Teju Cole in The New Yorker:
Religion is close to theatre; much of its power comes from the effects of staging and framing. And in a play about a preacher, theatre easily becomes religion. The performance of Wole Soyinka’s 1964 farce “The Trials of Brother Jero,” which I saw recently in Lagos, was not dissimilar to my experience at a Pentecostal church about two weeks later. “The Trials of Brother Jero” centers on a prophet, one of the many freelance Christian clerics of dubious authority that have proliferated in Nigeria. Charlatans are not charlatans all the way through: if they didn’t believe at least a little in what they were selling, it would be difficult for them to persuade others. “In fact, there are eggs and there are eggs,” Brother Jero proclaims in his first soliloquy of the play. “Same thing with prophets. I was born a prophet.”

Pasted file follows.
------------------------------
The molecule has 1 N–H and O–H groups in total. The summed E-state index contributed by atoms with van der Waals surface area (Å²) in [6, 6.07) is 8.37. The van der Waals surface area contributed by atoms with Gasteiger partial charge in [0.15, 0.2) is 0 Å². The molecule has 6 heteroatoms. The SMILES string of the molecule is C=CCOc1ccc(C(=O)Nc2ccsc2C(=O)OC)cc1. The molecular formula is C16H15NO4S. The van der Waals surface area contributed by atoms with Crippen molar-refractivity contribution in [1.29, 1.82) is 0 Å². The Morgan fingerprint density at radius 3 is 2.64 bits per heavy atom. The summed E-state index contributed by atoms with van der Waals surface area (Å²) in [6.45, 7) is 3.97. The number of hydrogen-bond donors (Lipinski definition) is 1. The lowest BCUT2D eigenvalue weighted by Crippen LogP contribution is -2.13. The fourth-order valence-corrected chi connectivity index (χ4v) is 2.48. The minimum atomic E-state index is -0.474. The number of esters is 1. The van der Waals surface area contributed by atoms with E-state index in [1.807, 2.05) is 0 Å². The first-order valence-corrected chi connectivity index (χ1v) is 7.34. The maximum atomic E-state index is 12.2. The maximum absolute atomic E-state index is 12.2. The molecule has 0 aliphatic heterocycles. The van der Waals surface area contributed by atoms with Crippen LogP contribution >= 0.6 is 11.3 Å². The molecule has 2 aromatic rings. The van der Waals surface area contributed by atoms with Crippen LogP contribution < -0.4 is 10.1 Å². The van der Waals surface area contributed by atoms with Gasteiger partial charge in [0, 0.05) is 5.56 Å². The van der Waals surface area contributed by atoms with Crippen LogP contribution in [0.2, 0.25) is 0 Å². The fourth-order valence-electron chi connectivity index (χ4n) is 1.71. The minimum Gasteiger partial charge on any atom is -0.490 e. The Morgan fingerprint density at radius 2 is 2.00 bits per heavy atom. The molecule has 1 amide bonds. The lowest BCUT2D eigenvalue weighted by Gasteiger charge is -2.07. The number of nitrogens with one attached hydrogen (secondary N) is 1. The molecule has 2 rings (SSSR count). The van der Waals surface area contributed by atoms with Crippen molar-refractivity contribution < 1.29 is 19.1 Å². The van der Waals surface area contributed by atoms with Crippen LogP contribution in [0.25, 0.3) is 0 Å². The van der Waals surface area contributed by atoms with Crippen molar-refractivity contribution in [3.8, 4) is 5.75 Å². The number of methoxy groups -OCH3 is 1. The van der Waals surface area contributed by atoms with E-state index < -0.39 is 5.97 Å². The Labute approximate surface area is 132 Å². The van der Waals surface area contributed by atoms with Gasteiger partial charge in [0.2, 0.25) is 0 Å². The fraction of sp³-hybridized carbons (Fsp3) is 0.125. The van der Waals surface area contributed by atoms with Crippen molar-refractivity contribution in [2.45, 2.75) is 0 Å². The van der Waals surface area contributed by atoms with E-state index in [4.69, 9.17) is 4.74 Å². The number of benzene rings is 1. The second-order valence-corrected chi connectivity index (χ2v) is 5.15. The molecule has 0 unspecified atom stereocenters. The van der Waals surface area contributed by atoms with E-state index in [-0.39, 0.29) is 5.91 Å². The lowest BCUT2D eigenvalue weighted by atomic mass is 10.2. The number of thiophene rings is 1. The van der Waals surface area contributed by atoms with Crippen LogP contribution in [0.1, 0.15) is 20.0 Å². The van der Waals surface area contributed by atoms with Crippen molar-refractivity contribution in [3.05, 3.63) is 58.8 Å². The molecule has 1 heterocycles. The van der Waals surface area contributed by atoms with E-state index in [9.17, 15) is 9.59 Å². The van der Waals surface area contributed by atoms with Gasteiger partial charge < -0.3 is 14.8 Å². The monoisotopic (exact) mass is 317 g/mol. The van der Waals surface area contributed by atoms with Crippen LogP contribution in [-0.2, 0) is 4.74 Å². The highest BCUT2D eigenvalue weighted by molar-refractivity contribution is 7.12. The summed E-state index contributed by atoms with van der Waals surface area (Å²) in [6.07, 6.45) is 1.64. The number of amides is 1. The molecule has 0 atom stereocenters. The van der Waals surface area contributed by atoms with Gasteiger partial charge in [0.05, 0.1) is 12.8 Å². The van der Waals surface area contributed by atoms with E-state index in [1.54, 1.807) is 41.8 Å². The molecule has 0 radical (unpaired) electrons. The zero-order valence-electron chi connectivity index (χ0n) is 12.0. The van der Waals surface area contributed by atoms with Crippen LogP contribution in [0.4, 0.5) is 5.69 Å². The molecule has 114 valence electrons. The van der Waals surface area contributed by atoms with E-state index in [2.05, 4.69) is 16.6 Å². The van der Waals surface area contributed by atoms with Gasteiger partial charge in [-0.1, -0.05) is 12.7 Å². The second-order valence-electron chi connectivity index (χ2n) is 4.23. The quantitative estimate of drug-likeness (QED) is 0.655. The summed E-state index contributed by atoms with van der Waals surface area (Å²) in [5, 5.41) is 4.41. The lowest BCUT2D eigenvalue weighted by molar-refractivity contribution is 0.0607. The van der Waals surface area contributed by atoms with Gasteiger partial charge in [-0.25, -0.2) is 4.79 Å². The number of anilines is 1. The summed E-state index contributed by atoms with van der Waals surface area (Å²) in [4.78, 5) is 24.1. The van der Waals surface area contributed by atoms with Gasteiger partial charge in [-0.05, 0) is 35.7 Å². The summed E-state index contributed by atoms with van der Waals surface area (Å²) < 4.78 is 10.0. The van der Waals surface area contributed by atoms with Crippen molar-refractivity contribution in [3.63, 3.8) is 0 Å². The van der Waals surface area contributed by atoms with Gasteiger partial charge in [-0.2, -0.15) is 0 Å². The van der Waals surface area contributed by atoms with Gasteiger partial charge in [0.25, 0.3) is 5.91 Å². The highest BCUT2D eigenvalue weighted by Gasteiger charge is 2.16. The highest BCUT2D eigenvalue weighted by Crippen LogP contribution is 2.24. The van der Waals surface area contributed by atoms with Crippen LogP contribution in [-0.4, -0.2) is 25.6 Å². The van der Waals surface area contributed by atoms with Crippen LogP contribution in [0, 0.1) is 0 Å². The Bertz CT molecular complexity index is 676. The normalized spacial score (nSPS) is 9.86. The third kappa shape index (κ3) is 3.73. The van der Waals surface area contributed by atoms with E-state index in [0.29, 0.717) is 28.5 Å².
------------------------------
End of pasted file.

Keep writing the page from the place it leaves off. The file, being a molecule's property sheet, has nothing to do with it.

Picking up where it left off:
This element of make-believe is true of both prophets and actors, and so in a play like “Brother Jero” the point is doubled: both acting and religion have an imprecise relationship with the truth. The performance I saw was at a beautiful independent theatre called Terra Kulture, on Victoria Island, an upscale neighborhood of the city. Brother Jero—“Velvet-hearted Jeroboam, Immaculate Jero, Articulate Hero of Christ’s Crusade”—was played with slinky, mellifluous deviousness by Patrick Diabuah as equal parts Hamlet and Wile E. Coyote. The play was fast, funny, wordy, and physical, and it sent up deception for the two-way street that it was: an eyes-half-open transaction between the deceiver and the deceived. “Go and practice your fraudulences on another person of greater gullibility,” says one of Jero’s marks shortly before he, too, is flattered—drawn in with sweet words and gleefully defrauded.